Global drive in support of Brazil's threatened Awa tribe

Dec 10, 2012
Protestors march to the United Nations General Assembly Building in New York in recognition of International Human Rights Day. A London-based rights group used the day to coordinate a global drive in support of the Awa of the Brazilian Amazon, describing them as "Earth's most threatened tribe".

A London-based rights group used Human Rights Day Monday to coordinate a global drive in support of the Awa of the Brazilian Amazon, describing them as "Earth's most threatened tribe".

Survival International, a leading advocate for ' rights worldwide, sponsored protests in London, Madrid, Paris, Milan, Berlin, The Hague and San Francisco to pressure Brazil to honor its pledge to remove loggers, ranchers and settlers from demarcated Awa territories.

In letters to Brazilian diplomatic missions in those cities, Survival supporters warned that "if the invasion and destruction are not halted now, we believe that the Awa have little chance of surviving," the group said.

Survival Director Stephen Corry urged Brasilia to "remove all invaders from the Awa indigenous territory as a matter of urgency, and put in place a permanent land protection plan which will enable them to live in peace and security on their land."

Last April, Survival launched a campaign spearheaded by Britain's Oscar-winning actor Colin Firth to focus world attention on the plight of the Awa, warning they were threatened with "genocide" and "extinction."

The campaign also aimed to persuade Brazilian Justice Minister Jose Eduardo Cardozo to send in federal police to evict loggers, ranchers and settlers from Awa lands.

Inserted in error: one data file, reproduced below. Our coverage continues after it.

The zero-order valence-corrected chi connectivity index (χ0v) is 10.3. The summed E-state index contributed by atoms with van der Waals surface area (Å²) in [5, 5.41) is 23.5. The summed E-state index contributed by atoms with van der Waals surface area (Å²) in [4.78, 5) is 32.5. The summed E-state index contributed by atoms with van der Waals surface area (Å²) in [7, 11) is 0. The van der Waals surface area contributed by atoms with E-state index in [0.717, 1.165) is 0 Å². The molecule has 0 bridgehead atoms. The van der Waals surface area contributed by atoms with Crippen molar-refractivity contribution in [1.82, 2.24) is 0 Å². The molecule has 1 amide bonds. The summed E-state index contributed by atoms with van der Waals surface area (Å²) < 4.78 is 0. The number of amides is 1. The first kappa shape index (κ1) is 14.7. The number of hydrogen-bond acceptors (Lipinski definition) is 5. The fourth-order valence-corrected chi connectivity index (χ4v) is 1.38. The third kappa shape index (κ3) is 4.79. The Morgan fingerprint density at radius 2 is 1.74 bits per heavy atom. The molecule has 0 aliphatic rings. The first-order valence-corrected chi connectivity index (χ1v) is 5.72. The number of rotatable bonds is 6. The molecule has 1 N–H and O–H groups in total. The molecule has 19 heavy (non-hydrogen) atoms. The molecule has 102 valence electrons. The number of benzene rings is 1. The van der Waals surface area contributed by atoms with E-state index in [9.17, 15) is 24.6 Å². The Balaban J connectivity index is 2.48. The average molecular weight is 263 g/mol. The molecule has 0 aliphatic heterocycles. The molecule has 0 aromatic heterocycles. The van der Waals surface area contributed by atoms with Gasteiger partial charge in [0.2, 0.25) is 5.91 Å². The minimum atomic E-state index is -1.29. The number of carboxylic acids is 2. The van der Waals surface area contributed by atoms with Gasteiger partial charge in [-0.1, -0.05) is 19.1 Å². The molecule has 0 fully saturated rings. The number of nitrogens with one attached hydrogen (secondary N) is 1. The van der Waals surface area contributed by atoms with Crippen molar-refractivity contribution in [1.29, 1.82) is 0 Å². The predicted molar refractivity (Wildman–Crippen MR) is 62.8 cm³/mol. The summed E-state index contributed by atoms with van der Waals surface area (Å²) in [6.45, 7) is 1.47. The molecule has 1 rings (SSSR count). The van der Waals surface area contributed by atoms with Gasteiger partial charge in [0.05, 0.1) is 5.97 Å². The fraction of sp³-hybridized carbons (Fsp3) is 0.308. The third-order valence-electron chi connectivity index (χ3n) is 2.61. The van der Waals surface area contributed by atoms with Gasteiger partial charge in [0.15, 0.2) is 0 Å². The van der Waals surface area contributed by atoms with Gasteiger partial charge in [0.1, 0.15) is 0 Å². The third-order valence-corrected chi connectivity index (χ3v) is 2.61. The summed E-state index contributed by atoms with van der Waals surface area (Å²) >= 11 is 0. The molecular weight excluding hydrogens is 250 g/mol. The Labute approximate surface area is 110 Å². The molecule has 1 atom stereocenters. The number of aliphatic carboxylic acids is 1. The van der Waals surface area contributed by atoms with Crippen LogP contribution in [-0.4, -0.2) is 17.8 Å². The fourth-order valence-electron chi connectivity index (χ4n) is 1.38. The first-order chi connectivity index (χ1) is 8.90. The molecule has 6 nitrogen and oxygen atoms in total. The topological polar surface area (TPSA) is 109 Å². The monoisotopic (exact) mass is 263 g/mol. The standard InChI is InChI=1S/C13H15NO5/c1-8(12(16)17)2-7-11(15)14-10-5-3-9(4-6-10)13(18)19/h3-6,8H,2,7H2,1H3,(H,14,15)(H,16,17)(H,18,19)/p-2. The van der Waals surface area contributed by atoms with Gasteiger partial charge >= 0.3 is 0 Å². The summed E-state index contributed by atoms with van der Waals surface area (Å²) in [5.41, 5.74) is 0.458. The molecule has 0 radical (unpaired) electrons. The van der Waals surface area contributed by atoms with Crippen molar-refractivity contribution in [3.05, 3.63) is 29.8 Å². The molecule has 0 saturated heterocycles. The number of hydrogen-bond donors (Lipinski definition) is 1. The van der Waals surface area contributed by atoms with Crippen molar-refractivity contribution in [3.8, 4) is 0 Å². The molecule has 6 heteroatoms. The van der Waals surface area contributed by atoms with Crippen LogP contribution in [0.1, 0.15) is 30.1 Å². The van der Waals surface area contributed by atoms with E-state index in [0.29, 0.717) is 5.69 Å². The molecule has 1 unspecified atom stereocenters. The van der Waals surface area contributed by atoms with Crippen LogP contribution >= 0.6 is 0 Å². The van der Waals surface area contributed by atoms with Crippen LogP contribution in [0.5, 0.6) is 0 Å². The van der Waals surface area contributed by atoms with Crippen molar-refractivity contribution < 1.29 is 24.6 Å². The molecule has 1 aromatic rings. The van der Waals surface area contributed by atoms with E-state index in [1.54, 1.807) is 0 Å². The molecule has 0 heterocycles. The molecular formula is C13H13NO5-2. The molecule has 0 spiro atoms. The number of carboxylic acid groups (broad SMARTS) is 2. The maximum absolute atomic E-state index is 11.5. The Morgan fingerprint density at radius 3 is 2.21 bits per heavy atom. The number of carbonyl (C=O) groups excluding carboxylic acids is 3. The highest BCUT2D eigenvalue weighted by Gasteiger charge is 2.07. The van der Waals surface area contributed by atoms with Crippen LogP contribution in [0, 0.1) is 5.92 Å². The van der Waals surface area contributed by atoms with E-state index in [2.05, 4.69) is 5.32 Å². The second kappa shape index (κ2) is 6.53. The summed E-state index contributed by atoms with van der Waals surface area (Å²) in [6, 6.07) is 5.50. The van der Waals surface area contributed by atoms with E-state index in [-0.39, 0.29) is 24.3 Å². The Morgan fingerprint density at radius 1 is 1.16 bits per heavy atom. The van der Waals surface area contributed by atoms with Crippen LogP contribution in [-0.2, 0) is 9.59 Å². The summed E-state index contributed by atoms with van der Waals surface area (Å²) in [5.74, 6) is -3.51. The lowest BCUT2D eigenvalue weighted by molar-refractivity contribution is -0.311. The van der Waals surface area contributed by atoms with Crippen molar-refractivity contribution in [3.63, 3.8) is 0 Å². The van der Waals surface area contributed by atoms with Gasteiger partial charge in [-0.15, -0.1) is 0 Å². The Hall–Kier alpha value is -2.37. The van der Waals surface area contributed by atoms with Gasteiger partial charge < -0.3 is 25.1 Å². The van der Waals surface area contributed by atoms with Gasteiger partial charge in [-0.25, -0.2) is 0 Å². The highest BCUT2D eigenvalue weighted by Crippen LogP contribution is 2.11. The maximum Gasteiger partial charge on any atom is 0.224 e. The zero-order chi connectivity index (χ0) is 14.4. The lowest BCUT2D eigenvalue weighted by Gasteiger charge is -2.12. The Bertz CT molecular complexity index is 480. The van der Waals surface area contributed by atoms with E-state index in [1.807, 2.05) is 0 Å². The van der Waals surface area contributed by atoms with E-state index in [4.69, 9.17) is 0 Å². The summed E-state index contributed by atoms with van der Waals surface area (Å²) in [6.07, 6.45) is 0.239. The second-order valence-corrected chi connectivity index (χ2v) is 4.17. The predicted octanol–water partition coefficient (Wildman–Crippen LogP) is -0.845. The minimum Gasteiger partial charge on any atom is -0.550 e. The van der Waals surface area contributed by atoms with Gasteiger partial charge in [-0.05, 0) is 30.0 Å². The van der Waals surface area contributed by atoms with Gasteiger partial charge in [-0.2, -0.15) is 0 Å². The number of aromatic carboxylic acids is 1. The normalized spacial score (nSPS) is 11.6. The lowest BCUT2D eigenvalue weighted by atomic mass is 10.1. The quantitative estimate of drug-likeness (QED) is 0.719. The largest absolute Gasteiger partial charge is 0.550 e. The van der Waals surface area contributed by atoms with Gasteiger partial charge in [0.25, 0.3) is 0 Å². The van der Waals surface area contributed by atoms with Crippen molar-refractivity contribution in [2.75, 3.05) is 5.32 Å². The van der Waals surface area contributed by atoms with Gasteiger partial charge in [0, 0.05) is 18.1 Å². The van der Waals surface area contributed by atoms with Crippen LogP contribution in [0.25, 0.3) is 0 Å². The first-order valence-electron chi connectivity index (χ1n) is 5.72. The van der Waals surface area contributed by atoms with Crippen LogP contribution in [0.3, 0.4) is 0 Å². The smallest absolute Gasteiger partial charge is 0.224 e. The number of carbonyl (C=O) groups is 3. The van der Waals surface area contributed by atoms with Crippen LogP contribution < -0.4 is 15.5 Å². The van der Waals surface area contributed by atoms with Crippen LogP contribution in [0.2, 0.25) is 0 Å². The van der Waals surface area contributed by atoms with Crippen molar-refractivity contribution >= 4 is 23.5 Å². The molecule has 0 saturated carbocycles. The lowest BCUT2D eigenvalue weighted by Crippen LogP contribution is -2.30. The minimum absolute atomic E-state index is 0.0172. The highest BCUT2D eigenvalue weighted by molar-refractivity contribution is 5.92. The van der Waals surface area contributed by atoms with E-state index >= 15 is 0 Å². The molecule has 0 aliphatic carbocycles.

According to , there are roughly 360 Awa who have been contacted by outsiders, many of them survivors of brutal massacres, along with another 100 believed to be hiding in the rapidly-shrinking forest.

Brazil's National Indian Foundation (FUNAI) FUNAI estimates that there are 77 isolated indigenous tribes scattered across the Amazon. Only 30 such groups have been located.

Indigenous peoples represent less than one percent of Brazil's 192 million people and occupy 12 percent of the national territory, mainly in the Amazon.

Explore further: Dead floppy drive: Kenya recycles global e-waste

add to favorites email to friend print save as pdf

Related Stories

Photos released to protect endangered Amazonians

Jan 31, 2011

Brazil has allowed the release of rare photographs of Amazonian natives to bring attention to the plight of indigenous people who rights groups say are faced with possible extinction.

Recommended for you

Dead floppy drive: Kenya recycles global e-waste

14 hours ago

In an industrial area outside Kenya's capital city, workers in hard hats and white masks take shiny new power drills to computer parts. This assembly line is not assembling, though. It is dismantling some ...

New paper calls for more carbon capture and storage research

19 hours ago

Federal efforts to reduce greenhouse gas emissions must involve increased investment in research and development of carbon capture and storage technologies, according to a new paper published by the University of Wyoming's ...

Coal gas boom in China holds climate change risks

Aug 22, 2014

Deep in the hilly grasslands of remote Inner Mongolia, twin smoke stacks rise more than 200 feet into the sky, their steam and sulfur billowing over herds of sheep and cattle. Both day and night, the rumble ...

User comments : 0